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2020–21 Time On Ice Stats
Past Fantasy Outlooks
Gustavsson won 11 games in 20 starts as Tuukka Rask’s backup in Boston last season, but his winning record was due in large part to the team’s high-powered offense. While he’s no stranger to defensive lapses in front of him, that doesn’t make the rangy netminder any better prepared to succeed when they inevitably start happening in Edmonton. Don’t expect a significant deviation from the 2.87 GAA that Cam Talbot’s new backup has accrued through seven NHL campaigns.
Gustavsson had about as stellar of a season as one can hope for from a backup, going 16-5-4 with a 2.63 goals against average. Jimmy Howard's struggles and injury issues gave him a lot of work, and Gustavsson took full advantage. Though he had a similar goals against average and save percentage to Howard, Gustavsson somehow had a far better record. The 2013-14 season was likely an anomaly for both Gustavsson and Howard, so don't expect another 16-win season from the backup.
Gustavsson played decently in his backup role in 2012-13, posting a 2-2 record with a 2.92 goals against average. He won't be expected to do much again in 2013-14, just giving Jimmy Howard a rest once in a while.
Gustavsson's three NHL seasons haven't lived up to the hype, as he's carried a career 2.98 GAA and .902 save percentage during his time in North America while battling for playing time in Toronto. On a one-year-deal with Detroit, the Monster is expected to provide an upgrade over Joey MacDonald and Ty Conklin while occasionally spelling Jimmy Howard. Considering that Howard will see something close to 65 starts, Gustavsson will be pressed to deliver value in most formats with just 15-20 opportunities in goal. Improvement is not out of the question, but we would like him more as a handcuff target if the Wings had fewer questions on their blue line following the loss of Nicklas Lidstrom and Brad Stuart.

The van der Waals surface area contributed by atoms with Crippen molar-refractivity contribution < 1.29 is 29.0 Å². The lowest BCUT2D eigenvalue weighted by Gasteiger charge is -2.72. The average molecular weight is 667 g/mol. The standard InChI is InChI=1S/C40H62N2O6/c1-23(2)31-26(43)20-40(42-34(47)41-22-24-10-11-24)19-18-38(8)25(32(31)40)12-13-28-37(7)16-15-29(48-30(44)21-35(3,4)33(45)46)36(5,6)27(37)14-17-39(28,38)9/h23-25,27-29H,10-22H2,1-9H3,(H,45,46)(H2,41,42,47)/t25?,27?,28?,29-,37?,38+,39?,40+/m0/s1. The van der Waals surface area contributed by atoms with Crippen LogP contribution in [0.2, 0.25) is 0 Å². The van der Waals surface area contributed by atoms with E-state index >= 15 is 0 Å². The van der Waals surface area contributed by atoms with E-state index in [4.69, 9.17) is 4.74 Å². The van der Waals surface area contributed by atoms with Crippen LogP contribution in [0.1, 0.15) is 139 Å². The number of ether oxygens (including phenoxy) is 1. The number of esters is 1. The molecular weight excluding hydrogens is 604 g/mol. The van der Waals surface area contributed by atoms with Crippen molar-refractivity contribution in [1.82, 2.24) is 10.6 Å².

The Monster enters this season as the Leafs’ number two man. Does that mean he doesn’t have the talent to be an NHL starter? Absolutely not. But he does need to revive his career and he essentially has one year to do it. Sure, the kid has faced more adversity in his first quarter-century than some face in a lifetime. But there's a lingering worry in the back of our mind that he just might not be compatible with Leafs goalie guru Francois Allaire. So while a resurrection may come, so too could a ticket out of town, particularly with Ben Scrivens champing at the bit down on the farm. Exercise caution.
Gustavsson should be the Buds' starter this season. He showed flashes of brilliance at points in 2009-10 but struggled with injuries, finishing 16-15 with one shutout, a 2.84 GAA and a .901 save percentage. He's big with a strong butterfly and has quieted his game under the tutelage of twine-tending guru Francois Allaire. Fifty starts are possible; so are 30 wins. But watch for fragility -- J.S. Giguere will also benefit from the presence of Allaire and will not go quietly into the night.
Last season, the Monster became the hottest thing since free downloads by standing on his head in the Swedish Elite League. In the regular season, he led the league with a 1.96 goals-against average and .932 save percentage. He then stepped it up in the playoffs with a mind-numbing 12-1 record, 1.03 goals-against average, .961 save percentage and 241 consecutive minutes of shutout hockey. He has the size and attitude to excel in the NHL and could earn the starting job by the All-Star break. He’ll always have to work at his technique. But remember – new goaltending coach Francois Allaire “made” J-S Giguere into a Conn Smythe winner. We like the Monster’s chances.